And bare feet are great in the rain! No squishy socks.

DDY: Did you miss any of the "comforts of civilization"?

NS: Not in terms of technology or appliances, not really. The shower I had when I got home had to have been one of the best in my life, though. And I made the mistake of buying a 45-degree bag, which, on the 90-degree day I bought it, sounded really cold instead of normal for September. I was pretty cold quite a few nights. That was not so much fun — to be inside your sleeping bag wearing all the clothes you have and knowing there's no way to be any warmer.

DDY: What were the other hikers like? Did you meet anyone interesting?

NS: Well, let's just put it this way: to be a long-distance hiker I think you have to be a little nuts in some fashion. Especially so if you're doing something as crazy as hiking the AT (which coincides with the Long Trail up to Rutland). These people, the ones who started in Georgia, had been on the trail for four months or so. Four months. They were almost a different species. Very trail-weary, but very happy to be in Vermont, which they all said was a wonderful, beautiful state. Our favorite AT people were Blue and Caboosie, a couple who had met on the trail. Then there was Greta, who was young woman just out of school and a Long Trail hiker like ourselves — a mellower, more human type, the Long Trail hikers were, in general.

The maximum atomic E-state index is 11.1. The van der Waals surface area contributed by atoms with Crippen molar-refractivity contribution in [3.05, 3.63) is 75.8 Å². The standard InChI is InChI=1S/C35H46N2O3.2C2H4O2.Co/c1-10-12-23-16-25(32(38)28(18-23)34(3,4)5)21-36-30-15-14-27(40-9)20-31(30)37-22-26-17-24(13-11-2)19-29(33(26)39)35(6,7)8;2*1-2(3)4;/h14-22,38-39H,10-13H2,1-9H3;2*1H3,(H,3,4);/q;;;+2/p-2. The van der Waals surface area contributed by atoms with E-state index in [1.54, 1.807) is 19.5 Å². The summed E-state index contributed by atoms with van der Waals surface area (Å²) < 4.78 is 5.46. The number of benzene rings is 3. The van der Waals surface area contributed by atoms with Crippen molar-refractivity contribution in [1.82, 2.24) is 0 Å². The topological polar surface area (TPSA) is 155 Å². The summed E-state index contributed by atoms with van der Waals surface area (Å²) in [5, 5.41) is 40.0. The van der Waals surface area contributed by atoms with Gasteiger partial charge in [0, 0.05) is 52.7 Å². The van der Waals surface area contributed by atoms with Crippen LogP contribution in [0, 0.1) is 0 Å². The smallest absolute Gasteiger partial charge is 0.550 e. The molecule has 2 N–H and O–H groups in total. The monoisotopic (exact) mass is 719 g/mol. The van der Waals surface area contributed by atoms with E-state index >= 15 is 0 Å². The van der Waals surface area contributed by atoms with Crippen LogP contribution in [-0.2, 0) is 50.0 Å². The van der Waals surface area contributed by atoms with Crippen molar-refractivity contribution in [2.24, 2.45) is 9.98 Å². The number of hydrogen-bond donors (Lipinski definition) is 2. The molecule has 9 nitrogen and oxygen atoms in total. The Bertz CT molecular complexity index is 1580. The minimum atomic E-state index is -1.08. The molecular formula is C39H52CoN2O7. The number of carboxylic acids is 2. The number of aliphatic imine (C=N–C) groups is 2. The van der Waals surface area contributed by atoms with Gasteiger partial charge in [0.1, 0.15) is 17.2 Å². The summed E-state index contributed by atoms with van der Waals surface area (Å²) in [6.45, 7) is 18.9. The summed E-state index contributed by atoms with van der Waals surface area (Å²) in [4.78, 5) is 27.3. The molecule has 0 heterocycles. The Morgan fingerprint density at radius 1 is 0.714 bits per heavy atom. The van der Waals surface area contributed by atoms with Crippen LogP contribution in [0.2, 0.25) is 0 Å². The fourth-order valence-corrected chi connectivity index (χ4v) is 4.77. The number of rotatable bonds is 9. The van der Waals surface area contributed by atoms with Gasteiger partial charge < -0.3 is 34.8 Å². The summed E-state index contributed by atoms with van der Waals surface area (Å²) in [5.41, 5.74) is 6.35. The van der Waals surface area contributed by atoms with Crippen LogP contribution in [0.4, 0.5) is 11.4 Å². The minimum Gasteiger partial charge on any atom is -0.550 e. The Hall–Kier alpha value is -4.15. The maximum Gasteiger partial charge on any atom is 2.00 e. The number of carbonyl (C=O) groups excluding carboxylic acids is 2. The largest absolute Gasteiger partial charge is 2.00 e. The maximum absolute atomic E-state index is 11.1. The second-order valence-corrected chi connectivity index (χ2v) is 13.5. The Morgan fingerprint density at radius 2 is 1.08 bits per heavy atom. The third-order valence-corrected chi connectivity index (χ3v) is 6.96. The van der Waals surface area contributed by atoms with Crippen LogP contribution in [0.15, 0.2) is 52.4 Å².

But the most memorable guy was Mr. Ninety-Five. He and his girlfriend and hyper dog were hiking the Long Trail too. This guy had packed everything and anything he could possibly need — and more likely not need. His pack was 95 pounds. And he was always half-complaining, half-bragging about it. He had a solar shower in there, a foot-long knife. . . a gallon of vodka (that he ended up dumping out). The girlfriend was very patient with all of this.

DDY: Is Vermont a different place to hike in than the rest of the country, do you think?